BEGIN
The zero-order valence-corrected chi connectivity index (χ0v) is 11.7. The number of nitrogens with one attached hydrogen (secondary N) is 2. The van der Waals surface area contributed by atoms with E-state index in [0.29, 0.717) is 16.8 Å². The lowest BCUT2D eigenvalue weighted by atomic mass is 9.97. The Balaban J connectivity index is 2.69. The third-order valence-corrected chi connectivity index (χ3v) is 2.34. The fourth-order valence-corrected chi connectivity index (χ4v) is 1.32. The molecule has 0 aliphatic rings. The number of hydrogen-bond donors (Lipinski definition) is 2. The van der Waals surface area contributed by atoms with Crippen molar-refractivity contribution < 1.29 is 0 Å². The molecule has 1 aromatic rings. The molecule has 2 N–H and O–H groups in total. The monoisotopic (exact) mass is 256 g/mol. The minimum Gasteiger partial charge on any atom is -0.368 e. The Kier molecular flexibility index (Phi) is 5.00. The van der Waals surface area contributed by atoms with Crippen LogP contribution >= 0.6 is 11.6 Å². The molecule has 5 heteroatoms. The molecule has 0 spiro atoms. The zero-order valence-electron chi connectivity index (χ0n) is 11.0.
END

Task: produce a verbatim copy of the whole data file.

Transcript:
The zero-order valence-corrected chi connectivity index (χ0v) is 11.7. The number of nitrogens with one attached hydrogen (secondary N) is 2. The van der Waals surface area contributed by atoms with E-state index in [0.29, 0.717) is 16.8 Å². The lowest BCUT2D eigenvalue weighted by atomic mass is 9.97. The Balaban J connectivity index is 2.69. The third-order valence-corrected chi connectivity index (χ3v) is 2.34. The fourth-order valence-corrected chi connectivity index (χ4v) is 1.32. The molecule has 0 aliphatic rings. The number of hydrogen-bond donors (Lipinski definition) is 2. The van der Waals surface area contributed by atoms with Crippen molar-refractivity contribution < 1.29 is 0 Å². The molecule has 1 aromatic rings. The molecule has 2 N–H and O–H groups in total. The monoisotopic (exact) mass is 256 g/mol. The minimum Gasteiger partial charge on any atom is -0.368 e. The Kier molecular flexibility index (Phi) is 5.00. The van der Waals surface area contributed by atoms with Crippen LogP contribution >= 0.6 is 11.6 Å². The molecule has 5 heteroatoms. The molecule has 0 spiro atoms. The zero-order valence-electron chi connectivity index (χ0n) is 11.0.